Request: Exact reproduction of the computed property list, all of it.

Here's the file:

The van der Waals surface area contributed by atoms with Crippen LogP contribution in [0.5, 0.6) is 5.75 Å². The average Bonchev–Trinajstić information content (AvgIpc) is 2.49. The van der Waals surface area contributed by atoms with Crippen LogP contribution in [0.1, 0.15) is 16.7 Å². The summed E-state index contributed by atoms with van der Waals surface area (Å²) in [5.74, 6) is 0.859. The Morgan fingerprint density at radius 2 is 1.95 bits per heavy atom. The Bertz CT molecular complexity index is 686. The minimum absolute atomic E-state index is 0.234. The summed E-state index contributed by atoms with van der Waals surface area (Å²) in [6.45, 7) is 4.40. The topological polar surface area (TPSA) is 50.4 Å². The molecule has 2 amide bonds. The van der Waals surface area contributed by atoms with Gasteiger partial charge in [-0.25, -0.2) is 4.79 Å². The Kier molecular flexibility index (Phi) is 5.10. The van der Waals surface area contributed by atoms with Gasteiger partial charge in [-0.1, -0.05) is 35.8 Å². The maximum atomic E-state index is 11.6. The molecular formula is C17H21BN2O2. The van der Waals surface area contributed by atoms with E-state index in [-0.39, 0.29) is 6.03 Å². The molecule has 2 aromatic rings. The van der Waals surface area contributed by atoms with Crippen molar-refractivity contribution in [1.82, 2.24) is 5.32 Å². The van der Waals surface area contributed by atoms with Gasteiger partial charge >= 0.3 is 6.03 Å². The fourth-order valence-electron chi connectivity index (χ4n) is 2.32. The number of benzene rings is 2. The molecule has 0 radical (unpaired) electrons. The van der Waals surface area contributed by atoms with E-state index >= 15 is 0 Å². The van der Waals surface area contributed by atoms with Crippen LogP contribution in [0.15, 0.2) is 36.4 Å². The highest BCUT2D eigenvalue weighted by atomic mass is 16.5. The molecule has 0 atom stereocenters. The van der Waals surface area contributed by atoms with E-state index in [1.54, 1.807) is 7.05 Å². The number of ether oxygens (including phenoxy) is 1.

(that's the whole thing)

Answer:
The van der Waals surface area contributed by atoms with Crippen LogP contribution in [0.5, 0.6) is 5.75 Å². The average Bonchev–Trinajstić information content (AvgIpc) is 2.49. The van der Waals surface area contributed by atoms with Crippen LogP contribution in [0.1, 0.15) is 16.7 Å². The summed E-state index contributed by atoms with van der Waals surface area (Å²) in [5.74, 6) is 0.859. The Morgan fingerprint density at radius 2 is 1.95 bits per heavy atom. The Bertz CT molecular complexity index is 686. The minimum absolute atomic E-state index is 0.234. The summed E-state index contributed by atoms with van der Waals surface area (Å²) in [6.45, 7) is 4.40. The topological polar surface area (TPSA) is 50.4 Å². The molecule has 2 amide bonds. The van der Waals surface area contributed by atoms with Gasteiger partial charge in [-0.25, -0.2) is 4.79 Å². The Kier molecular flexibility index (Phi) is 5.10. The van der Waals surface area contributed by atoms with Gasteiger partial charge in [-0.1, -0.05) is 35.8 Å². The maximum atomic E-state index is 11.6. The molecular formula is C17H21BN2O2. The van der Waals surface area contributed by atoms with E-state index in [-0.39, 0.29) is 6.03 Å². The molecule has 2 aromatic rings. The van der Waals surface area contributed by atoms with Crippen molar-refractivity contribution in [1.82, 2.24) is 5.32 Å². The van der Waals surface area contributed by atoms with Gasteiger partial charge >= 0.3 is 6.03 Å². The fourth-order valence-electron chi connectivity index (χ4n) is 2.32. The number of benzene rings is 2. The molecule has 0 radical (unpaired) electrons. The van der Waals surface area contributed by atoms with E-state index >= 15 is 0 Å². The van der Waals surface area contributed by atoms with Crippen LogP contribution in [0.15, 0.2) is 36.4 Å². The highest BCUT2D eigenvalue weighted by atomic mass is 16.5. The molecule has 0 atom stereocenters. The van der Waals surface area contributed by atoms with E-state index in [1.54, 1.807) is 7.05 Å². The number of ether oxygens (including phenoxy) is 1.